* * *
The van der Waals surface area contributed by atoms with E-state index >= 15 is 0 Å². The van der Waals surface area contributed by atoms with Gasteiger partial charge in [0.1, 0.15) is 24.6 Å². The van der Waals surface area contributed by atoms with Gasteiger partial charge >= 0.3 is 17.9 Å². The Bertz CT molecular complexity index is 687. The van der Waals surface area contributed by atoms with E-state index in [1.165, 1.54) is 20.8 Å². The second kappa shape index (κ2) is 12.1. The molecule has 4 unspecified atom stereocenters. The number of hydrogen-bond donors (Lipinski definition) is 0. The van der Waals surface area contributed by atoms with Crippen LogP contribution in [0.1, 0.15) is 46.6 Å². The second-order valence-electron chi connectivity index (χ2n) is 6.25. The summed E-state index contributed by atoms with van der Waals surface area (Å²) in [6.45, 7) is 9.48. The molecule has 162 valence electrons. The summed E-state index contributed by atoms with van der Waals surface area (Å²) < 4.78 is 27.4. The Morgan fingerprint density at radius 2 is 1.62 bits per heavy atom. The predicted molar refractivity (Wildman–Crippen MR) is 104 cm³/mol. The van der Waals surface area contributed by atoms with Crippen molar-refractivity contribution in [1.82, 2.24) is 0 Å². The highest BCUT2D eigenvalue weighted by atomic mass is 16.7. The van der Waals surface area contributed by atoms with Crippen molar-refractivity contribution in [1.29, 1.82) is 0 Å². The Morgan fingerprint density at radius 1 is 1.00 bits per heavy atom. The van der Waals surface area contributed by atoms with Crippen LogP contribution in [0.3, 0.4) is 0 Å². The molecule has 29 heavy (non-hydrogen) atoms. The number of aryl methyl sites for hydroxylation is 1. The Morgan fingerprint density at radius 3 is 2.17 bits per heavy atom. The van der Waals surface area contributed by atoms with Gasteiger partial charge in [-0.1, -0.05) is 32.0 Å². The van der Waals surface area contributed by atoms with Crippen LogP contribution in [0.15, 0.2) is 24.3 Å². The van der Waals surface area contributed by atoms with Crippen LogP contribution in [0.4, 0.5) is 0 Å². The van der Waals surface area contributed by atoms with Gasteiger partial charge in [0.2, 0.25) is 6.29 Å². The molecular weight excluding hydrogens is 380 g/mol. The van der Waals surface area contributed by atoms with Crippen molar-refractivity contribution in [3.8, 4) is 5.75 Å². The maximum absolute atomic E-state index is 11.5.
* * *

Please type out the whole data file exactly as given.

The van der Waals surface area contributed by atoms with E-state index >= 15 is 0 Å². The van der Waals surface area contributed by atoms with Gasteiger partial charge in [0.1, 0.15) is 24.6 Å². The van der Waals surface area contributed by atoms with Gasteiger partial charge >= 0.3 is 17.9 Å². The Bertz CT molecular complexity index is 687. The van der Waals surface area contributed by atoms with E-state index in [1.165, 1.54) is 20.8 Å². The second kappa shape index (κ2) is 12.1. The molecule has 4 unspecified atom stereocenters. The number of hydrogen-bond donors (Lipinski definition) is 0. The van der Waals surface area contributed by atoms with Crippen LogP contribution in [0.1, 0.15) is 46.6 Å². The second-order valence-electron chi connectivity index (χ2n) is 6.25. The summed E-state index contributed by atoms with van der Waals surface area (Å²) in [6.45, 7) is 9.48. The molecule has 162 valence electrons. The summed E-state index contributed by atoms with van der Waals surface area (Å²) < 4.78 is 27.4. The Morgan fingerprint density at radius 2 is 1.62 bits per heavy atom. The predicted molar refractivity (Wildman–Crippen MR) is 104 cm³/mol. The van der Waals surface area contributed by atoms with Crippen molar-refractivity contribution in [1.82, 2.24) is 0 Å². The highest BCUT2D eigenvalue weighted by atomic mass is 16.7. The van der Waals surface area contributed by atoms with Crippen molar-refractivity contribution in [1.29, 1.82) is 0 Å². The Morgan fingerprint density at radius 1 is 1.00 bits per heavy atom. The van der Waals surface area contributed by atoms with Crippen LogP contribution in [0.3, 0.4) is 0 Å². The molecule has 29 heavy (non-hydrogen) atoms. The number of aryl methyl sites for hydroxylation is 1. The Morgan fingerprint density at radius 3 is 2.17 bits per heavy atom. The van der Waals surface area contributed by atoms with Gasteiger partial charge in [-0.1, -0.05) is 32.0 Å². The van der Waals surface area contributed by atoms with Crippen LogP contribution in [0.15, 0.2) is 24.3 Å². The van der Waals surface area contributed by atoms with Crippen LogP contribution in [0.4, 0.5) is 0 Å². The van der Waals surface area contributed by atoms with Gasteiger partial charge in [0.2, 0.25) is 6.29 Å². The molecular weight excluding hydrogens is 380 g/mol. The van der Waals surface area contributed by atoms with Crippen molar-refractivity contribution in [3.8, 4) is 5.75 Å². The maximum absolute atomic E-state index is 11.5.